The 10-member Sandy Springs Diversity & Inclusion Task Force began work in its first meeting on March 9 by planning committees to address nearly every major topic in the city, from housing and transportation to education and law enforcement.

“We know that these are bigger than many of us thought, that we would have this opportunity to talk about our community and things that we could do to make life better,” said James Bostic, the task force chair. And so we’re gonna get a chance to go try and tackle these.” 

The 10 members of the new Sandy Springs Diversity & Inclusion Task Force met virtually for the first time on March 9 with a visit from Mayor Rusty Paul, who explained his goals for the group.

He is a 31-year Georgia Pacific employee and a member of the board for KIPP Metro Atlanta Schools, a network of 10 public charter schools and one partnership school located in the city of Atlanta and East Point. 

His proposal to research issues and come up with recommendations that promote inclusion through committees was accepted by fellow members. The committee topics include housing and transportation, recreation, education, city activities, economic development and law enforcement.

The task force continues the city’s process of having a community-wide dialogue to bring a diverse group of people to the table, Mayor Rusty Paul told the task force. It grew out of suggestions made in a series of virtual meetings on diversity and inclusion hosted by the city last summer.

The Housing and Transportation Committee should look at what should be done about rental properties that are renovated, Bostic said.

“And frankly, the price is too high for them to go back there, and that is a serious issue, and one that I think we ought to attack and look at and see if there are recommendations we can make to the mayor about this important issue,” he said.

He also suggested looking for ways to have more low- and middle-income housing in the community. The committee also needs to look at how people in the city of 110,000 residents move around.

“I can remember coming here in the early ’90s and this was a neat little town, but now it’s gotten to be a really, really big town,” Bostic said.

He picked Olivia Rocamora, the Spanish Department chair and Spanish Immersion program coordinator at The Weber School, to chair the committee. Nicole Morris, a professor at Emory University School of Law, and Rev. Bill Murray, rector of Holy Innocents’ Episcopal Church, were asked to join her on the Housing and Transportation Committee.

Desmond Curry, a professional specializing in legal research who serves as a billing specialist with Rubin Lublin in Peachtree Corners, was picked to chair the Recreation Committee. Also serving on the committee are Sgt. Salvador Ortega, public information officer for the Sandy Springs Police Department; Clarissa Sparks, founder and brand strategist for Sparks + Company; and Rabbi Joshua Heller of Congregation B’nai Torah.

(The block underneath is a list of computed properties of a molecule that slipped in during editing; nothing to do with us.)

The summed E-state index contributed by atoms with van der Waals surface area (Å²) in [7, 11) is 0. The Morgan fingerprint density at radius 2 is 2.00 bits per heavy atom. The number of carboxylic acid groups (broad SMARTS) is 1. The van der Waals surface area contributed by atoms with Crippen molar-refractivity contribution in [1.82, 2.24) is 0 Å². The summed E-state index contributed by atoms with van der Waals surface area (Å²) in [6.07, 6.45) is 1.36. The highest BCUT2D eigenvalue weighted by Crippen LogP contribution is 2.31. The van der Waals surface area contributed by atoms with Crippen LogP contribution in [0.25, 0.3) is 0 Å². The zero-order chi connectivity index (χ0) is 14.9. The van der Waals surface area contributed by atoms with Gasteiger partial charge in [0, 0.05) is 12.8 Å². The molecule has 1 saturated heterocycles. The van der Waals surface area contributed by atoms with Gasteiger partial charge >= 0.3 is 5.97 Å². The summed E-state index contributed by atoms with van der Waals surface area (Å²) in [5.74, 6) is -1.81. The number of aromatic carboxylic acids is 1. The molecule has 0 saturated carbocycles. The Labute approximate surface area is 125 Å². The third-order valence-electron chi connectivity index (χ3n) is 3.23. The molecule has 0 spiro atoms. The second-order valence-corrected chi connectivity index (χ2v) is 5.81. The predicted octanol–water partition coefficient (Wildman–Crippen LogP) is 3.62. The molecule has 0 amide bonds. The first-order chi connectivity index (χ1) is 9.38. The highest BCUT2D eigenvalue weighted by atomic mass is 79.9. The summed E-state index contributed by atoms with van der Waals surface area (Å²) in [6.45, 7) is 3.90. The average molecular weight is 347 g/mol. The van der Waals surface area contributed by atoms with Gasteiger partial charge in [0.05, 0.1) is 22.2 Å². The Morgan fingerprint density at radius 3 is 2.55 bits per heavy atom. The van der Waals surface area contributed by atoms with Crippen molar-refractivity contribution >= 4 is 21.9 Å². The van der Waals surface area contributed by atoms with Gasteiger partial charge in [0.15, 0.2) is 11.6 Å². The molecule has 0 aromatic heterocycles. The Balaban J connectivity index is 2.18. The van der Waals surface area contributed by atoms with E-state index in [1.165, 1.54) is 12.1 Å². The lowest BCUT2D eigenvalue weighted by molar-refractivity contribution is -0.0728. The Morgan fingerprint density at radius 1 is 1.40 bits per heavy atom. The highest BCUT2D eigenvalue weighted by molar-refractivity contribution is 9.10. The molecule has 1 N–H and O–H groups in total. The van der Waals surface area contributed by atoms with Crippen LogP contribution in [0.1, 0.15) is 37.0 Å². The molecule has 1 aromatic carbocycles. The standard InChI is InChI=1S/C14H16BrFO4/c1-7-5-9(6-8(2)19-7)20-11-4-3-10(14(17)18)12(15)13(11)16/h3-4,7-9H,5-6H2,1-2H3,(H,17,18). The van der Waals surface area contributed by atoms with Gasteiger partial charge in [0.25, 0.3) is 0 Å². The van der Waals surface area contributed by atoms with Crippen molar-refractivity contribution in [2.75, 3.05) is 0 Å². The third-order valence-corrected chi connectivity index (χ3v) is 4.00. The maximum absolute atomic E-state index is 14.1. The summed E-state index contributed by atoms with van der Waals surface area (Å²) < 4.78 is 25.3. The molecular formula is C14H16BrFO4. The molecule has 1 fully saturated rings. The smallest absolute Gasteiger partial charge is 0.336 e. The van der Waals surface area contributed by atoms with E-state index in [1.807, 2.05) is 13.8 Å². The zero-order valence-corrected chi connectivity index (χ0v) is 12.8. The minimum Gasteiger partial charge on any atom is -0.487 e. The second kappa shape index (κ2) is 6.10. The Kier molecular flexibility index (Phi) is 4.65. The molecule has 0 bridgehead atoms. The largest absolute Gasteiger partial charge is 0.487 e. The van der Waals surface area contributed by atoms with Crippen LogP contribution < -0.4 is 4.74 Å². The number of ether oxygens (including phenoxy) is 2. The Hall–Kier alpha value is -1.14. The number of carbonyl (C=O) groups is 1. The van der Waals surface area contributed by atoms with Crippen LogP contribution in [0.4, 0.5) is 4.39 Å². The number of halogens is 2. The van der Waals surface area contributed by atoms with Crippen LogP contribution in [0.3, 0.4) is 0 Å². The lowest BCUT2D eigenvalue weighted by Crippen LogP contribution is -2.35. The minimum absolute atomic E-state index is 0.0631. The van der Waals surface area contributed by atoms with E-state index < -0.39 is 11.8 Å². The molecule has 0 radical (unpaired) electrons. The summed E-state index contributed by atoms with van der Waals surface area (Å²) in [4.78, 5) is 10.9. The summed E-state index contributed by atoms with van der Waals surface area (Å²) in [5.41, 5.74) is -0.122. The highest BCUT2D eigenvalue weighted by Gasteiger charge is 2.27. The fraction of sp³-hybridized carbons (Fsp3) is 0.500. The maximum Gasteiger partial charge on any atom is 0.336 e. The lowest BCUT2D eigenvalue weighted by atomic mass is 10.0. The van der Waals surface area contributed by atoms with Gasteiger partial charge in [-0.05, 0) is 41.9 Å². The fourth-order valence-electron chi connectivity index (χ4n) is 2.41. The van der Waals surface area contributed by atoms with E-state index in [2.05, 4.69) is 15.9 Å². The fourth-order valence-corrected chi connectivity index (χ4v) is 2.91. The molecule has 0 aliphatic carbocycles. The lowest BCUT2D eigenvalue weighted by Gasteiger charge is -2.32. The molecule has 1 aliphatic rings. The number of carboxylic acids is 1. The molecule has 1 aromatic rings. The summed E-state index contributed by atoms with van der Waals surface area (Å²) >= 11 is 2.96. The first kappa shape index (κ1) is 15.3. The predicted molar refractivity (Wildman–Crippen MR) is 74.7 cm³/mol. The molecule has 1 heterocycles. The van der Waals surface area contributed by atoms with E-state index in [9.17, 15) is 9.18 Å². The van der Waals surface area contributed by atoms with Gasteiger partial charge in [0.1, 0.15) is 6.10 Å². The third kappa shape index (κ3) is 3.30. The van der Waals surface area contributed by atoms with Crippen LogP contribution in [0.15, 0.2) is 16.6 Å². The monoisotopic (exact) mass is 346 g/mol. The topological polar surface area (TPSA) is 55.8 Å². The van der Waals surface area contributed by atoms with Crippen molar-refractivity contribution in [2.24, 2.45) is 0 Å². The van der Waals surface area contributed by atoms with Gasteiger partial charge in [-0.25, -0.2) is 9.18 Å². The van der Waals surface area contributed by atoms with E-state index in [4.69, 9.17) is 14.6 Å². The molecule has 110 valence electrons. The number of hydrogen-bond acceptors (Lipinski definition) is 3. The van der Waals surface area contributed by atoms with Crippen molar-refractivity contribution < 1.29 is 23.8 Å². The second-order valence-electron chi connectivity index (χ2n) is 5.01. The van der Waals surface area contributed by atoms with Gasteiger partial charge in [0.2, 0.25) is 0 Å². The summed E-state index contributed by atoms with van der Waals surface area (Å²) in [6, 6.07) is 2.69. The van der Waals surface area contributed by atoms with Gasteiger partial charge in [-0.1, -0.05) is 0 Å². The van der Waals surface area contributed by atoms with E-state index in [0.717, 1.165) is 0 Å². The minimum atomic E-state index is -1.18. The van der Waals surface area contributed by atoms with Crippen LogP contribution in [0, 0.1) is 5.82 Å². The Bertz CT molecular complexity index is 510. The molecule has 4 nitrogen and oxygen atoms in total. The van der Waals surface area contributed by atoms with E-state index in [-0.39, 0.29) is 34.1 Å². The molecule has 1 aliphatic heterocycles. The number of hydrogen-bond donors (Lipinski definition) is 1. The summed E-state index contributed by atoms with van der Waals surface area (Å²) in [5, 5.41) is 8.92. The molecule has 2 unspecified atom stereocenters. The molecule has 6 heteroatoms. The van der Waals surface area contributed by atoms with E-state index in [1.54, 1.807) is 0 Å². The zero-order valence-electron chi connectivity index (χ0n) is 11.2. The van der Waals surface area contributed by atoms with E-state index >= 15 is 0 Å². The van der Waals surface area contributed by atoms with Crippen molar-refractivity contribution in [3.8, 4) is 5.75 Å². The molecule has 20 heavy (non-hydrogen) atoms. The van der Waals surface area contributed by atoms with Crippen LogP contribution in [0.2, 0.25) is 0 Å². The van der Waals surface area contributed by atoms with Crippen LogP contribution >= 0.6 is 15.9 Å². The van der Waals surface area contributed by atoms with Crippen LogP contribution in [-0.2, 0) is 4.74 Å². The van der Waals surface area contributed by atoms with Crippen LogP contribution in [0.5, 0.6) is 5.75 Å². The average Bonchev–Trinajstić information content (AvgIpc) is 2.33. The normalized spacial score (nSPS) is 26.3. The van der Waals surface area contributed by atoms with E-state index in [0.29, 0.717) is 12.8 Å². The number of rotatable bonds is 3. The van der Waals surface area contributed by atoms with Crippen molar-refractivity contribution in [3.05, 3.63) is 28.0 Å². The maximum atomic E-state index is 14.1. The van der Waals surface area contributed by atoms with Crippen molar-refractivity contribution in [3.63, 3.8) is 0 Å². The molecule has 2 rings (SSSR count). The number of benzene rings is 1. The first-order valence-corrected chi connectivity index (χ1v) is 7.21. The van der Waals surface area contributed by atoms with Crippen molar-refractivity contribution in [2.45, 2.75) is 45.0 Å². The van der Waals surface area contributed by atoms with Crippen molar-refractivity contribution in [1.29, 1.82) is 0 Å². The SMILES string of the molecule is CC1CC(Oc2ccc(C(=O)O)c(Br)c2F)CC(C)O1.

Ortega, who is from Mexico, said he understands firsthand the importance of education and the challenges faced by parents who are not familiar with the education system and do not know how applying for college works. 

Bostic, who said he was the fifth African American student to attend Clemson University, said he plans to meet with Fulton County Schools Superintendent Mike Looney as part of the task force’s efforts with education.

“And so, I would propose that I would go see him and that at one of our future meetings that we would have him come and talk to us about some of the education issues that you all talked to me about. They are important issues that affect the lives of all of the people in Sandy Springs,” Bostic said.

Other committees will include economic development and city activities. He said they would “take the opportunity to look at economic development and look at unemployment opportunities in this community, simply because that is really important for the welfare of families and children in our community.”

Task force members suggested adding law enforcement officers to the committees.

“I do think it would be important to include law enforcement whether that is its own committee or if it’s part of a larger committee I don’t know, but I do think it would go far,” Rocamora said.

Morris offered her support to the idea.

“I would sort of second Olivia’s suggestion that we have some community discussion around law enforcement and policing Sandy Springs. I don’t believe we have any systemic issue, but honestly, I don’t know. I have not had any bad encounters with our police department,” she said.

Osorio said enabling law enforcement to engage in positive activities helps the community understand them.

“All of these committees, I think will definitely make a big impact as far as connecting the committee members to the government or to any resources that become available to them,” he said.